pressure is normally measured in pounds per square inch. Pressure can be measured at either side of the orifice plate
but normally it is measured on the downstream side. The pressure-measuring device (static element) consists of a hollow
tube closed at one end and twisted in the form of a spiral. A pen or pen mechanism is connected to the closed end. An
increase in pressure will cause the spiral to unwind and position a pen recording onto a chart equal to a value within its
calibration range. The range of an element can vary with flowing pressures.
Element range should allow recording of flow pressures that allows a separation in the recording of differential and
flowing pressures.
The degree of chart travel between the two recording pens at zero pressure and degree of travel from zero to 100% of
chart range is set to match the same degree of travel as the chart integrator pens. When they are not the same
integration value will not be a product of differential pressure and flowing pressure at the same moment in time.
Located within the orifice chart recorder the chart is placed on a clock that can be adjusted to make a 360-degree
rotation in the time desired. The orifice recorder is a real time instrument that measures the orifice differential pressure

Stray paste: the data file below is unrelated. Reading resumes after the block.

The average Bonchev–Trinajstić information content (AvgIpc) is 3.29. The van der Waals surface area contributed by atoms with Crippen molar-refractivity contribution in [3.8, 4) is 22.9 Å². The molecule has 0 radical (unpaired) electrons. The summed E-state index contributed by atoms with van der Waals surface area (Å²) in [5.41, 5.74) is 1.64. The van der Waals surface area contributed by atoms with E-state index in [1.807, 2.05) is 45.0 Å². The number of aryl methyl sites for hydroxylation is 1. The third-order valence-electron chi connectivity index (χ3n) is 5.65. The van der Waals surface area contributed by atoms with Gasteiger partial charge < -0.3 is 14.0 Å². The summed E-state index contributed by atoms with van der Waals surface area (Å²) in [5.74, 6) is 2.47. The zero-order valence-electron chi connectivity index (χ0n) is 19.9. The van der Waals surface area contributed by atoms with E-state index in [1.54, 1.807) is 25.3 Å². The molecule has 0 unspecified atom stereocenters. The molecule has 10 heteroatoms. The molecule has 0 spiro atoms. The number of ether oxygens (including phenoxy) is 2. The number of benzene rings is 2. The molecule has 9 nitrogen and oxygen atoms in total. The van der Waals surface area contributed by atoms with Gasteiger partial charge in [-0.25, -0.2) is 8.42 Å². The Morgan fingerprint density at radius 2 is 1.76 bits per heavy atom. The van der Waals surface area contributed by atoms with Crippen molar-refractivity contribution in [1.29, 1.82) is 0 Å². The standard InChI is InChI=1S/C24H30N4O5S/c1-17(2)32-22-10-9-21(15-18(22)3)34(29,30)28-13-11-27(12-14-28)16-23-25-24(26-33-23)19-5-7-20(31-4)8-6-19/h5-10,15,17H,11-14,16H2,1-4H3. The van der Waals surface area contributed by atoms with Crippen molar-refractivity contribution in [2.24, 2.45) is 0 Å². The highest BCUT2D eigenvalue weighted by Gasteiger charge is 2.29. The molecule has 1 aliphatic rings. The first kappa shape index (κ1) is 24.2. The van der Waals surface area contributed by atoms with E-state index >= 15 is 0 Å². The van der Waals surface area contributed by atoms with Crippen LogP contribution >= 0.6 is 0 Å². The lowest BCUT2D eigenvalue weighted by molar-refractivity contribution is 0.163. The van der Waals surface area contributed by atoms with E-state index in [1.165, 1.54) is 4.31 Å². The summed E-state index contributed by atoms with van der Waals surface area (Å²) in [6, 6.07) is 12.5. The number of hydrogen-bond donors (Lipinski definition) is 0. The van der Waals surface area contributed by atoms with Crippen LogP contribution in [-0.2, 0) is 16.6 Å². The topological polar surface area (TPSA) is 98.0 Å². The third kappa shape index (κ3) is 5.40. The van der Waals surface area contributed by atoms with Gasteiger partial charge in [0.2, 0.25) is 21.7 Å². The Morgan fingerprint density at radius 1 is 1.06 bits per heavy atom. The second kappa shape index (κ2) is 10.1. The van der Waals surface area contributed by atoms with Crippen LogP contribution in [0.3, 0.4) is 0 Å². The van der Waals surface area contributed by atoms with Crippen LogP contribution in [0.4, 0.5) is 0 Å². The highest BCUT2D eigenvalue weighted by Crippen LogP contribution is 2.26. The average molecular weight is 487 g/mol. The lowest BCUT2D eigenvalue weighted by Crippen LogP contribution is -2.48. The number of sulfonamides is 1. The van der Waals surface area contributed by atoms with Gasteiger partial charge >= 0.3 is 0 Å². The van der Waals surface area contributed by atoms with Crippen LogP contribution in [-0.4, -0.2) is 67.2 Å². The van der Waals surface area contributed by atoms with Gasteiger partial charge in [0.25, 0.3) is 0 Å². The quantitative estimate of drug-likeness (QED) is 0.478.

continually. Rotation of clock and recording chart reduces ratio of real time to recording time by the rotation speed. By
this I am saying that a varying pressure recorded onto a one day rotation chart may allow the accurate tracing of a value
by the integrator operator where a multiple day chart rotation results in a integrator operator subjective tracing to produce
a integrator count for volume calculation.
The accountability of volume computations is greatly affected by damping of the fluid movement in a bellows unit and by
chart rotation where the flow rates vary. I recommend a valuation of flowing conditions at the metering station and
adjustments made to the recorder for accountability in measurement.

Flowing temperature measurement:


When desired a recorder can have a third measurement device that is measuring the flowing temperature onto the chart.
Again it is desirable that the recordings of flowing temperature not distort the value of other recordings and be of a range
required by the flowing temperature. The calibration of recording accuracy is important to recording the flowing
temperature onto the chart for volume computation. The degree of travel from 0 to 100 of chart range and degree of
travel at zero chart range between differential pressure pen is set by the manufacture to agree with the integrator pen
movements for correct averaging of temperature to flow values at the same moment in time. If the temperature recording
is not correctly calibrated for chart recording the volume computation may be in error.
The continued accuracy of he orifice meter chart recording depends on keeping the recorder in proper operating
condition and establishing and maintaining a schedule of inspections. The inspection schedule may depend on company
policy, importance of the station, size in terms of daily flow volume, type of equipment, etc.

Conclusion:
In closing it is important to remember that the recorder records historic information from which volumes are computed
and money is exchanged between companies. The accountability of volumes are only as good as the accuracy of
recordings.

73